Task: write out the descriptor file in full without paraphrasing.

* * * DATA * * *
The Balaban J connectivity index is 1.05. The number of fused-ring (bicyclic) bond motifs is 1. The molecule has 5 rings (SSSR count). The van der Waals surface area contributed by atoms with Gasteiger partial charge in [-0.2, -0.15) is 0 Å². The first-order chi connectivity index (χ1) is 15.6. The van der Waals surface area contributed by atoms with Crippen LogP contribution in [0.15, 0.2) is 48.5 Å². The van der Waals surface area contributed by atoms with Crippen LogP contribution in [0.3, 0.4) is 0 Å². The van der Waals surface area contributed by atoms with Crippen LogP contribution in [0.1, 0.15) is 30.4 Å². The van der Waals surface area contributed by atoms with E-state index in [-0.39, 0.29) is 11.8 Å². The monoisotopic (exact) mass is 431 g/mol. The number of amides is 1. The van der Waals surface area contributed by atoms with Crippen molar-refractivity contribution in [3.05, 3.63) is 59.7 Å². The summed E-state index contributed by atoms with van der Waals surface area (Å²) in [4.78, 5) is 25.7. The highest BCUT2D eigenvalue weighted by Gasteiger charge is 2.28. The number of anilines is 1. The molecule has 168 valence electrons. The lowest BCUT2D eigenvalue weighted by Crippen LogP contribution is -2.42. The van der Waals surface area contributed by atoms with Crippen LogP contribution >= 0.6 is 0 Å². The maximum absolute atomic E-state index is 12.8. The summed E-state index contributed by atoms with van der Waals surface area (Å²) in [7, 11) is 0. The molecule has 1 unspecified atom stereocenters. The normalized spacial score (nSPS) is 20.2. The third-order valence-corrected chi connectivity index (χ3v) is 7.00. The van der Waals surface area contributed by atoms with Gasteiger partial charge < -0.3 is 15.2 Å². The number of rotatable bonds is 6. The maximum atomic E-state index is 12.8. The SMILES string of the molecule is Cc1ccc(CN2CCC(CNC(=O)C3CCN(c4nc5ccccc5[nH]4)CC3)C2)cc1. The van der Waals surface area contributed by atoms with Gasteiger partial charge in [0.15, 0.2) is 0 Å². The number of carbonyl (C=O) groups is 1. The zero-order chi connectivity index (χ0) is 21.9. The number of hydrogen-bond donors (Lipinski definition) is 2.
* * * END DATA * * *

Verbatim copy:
The Balaban J connectivity index is 1.05. The number of fused-ring (bicyclic) bond motifs is 1. The molecule has 5 rings (SSSR count). The van der Waals surface area contributed by atoms with Gasteiger partial charge in [-0.2, -0.15) is 0 Å². The first-order chi connectivity index (χ1) is 15.6. The van der Waals surface area contributed by atoms with Crippen LogP contribution in [0.15, 0.2) is 48.5 Å². The van der Waals surface area contributed by atoms with Crippen LogP contribution in [0.3, 0.4) is 0 Å². The van der Waals surface area contributed by atoms with Crippen LogP contribution in [0.1, 0.15) is 30.4 Å². The van der Waals surface area contributed by atoms with E-state index in [-0.39, 0.29) is 11.8 Å². The monoisotopic (exact) mass is 431 g/mol. The number of amides is 1. The van der Waals surface area contributed by atoms with Crippen molar-refractivity contribution in [3.05, 3.63) is 59.7 Å². The summed E-state index contributed by atoms with van der Waals surface area (Å²) in [4.78, 5) is 25.7. The highest BCUT2D eigenvalue weighted by Gasteiger charge is 2.28. The number of anilines is 1. The molecule has 168 valence electrons. The lowest BCUT2D eigenvalue weighted by Crippen LogP contribution is -2.42. The van der Waals surface area contributed by atoms with Crippen LogP contribution >= 0.6 is 0 Å². The maximum absolute atomic E-state index is 12.8. The summed E-state index contributed by atoms with van der Waals surface area (Å²) in [7, 11) is 0. The molecule has 1 unspecified atom stereocenters. The normalized spacial score (nSPS) is 20.2. The third-order valence-corrected chi connectivity index (χ3v) is 7.00. The van der Waals surface area contributed by atoms with Gasteiger partial charge < -0.3 is 15.2 Å². The number of rotatable bonds is 6. The maximum atomic E-state index is 12.8. The SMILES string of the molecule is Cc1ccc(CN2CCC(CNC(=O)C3CCN(c4nc5ccccc5[nH]4)CC3)C2)cc1. The van der Waals surface area contributed by atoms with Gasteiger partial charge in [0.15, 0.2) is 0 Å². The number of carbonyl (C=O) groups is 1. The zero-order chi connectivity index (χ0) is 21.9. The number of hydrogen-bond donors (Lipinski definition) is 2.